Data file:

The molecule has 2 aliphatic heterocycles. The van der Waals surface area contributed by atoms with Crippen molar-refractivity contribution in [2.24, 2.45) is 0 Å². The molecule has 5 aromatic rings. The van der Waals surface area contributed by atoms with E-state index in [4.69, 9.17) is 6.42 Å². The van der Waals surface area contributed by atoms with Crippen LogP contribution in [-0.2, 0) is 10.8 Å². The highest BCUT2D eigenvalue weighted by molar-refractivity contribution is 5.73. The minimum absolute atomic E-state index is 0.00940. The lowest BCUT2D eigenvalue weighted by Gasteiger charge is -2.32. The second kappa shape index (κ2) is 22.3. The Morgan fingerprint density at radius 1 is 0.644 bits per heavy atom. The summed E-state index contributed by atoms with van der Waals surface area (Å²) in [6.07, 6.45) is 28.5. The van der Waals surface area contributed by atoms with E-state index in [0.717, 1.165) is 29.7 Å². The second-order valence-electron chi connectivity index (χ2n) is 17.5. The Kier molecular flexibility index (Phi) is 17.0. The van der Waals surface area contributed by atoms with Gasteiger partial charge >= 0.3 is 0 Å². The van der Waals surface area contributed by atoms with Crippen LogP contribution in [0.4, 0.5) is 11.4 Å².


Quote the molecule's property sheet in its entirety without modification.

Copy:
The molecule has 2 aliphatic heterocycles. The van der Waals surface area contributed by atoms with Crippen molar-refractivity contribution in [2.24, 2.45) is 0 Å². The molecule has 5 aromatic rings. The van der Waals surface area contributed by atoms with E-state index in [4.69, 9.17) is 6.42 Å². The van der Waals surface area contributed by atoms with Crippen LogP contribution in [-0.2, 0) is 10.8 Å². The highest BCUT2D eigenvalue weighted by molar-refractivity contribution is 5.73. The minimum absolute atomic E-state index is 0.00940. The lowest BCUT2D eigenvalue weighted by Gasteiger charge is -2.32. The second kappa shape index (κ2) is 22.3. The Morgan fingerprint density at radius 1 is 0.644 bits per heavy atom. The summed E-state index contributed by atoms with van der Waals surface area (Å²) in [6.07, 6.45) is 28.5. The van der Waals surface area contributed by atoms with E-state index in [0.717, 1.165) is 29.7 Å². The second-order valence-electron chi connectivity index (χ2n) is 17.5. The Kier molecular flexibility index (Phi) is 17.0. The van der Waals surface area contributed by atoms with Gasteiger partial charge >= 0.3 is 0 Å². The van der Waals surface area contributed by atoms with Crippen LogP contribution in [0.4, 0.5) is 11.4 Å².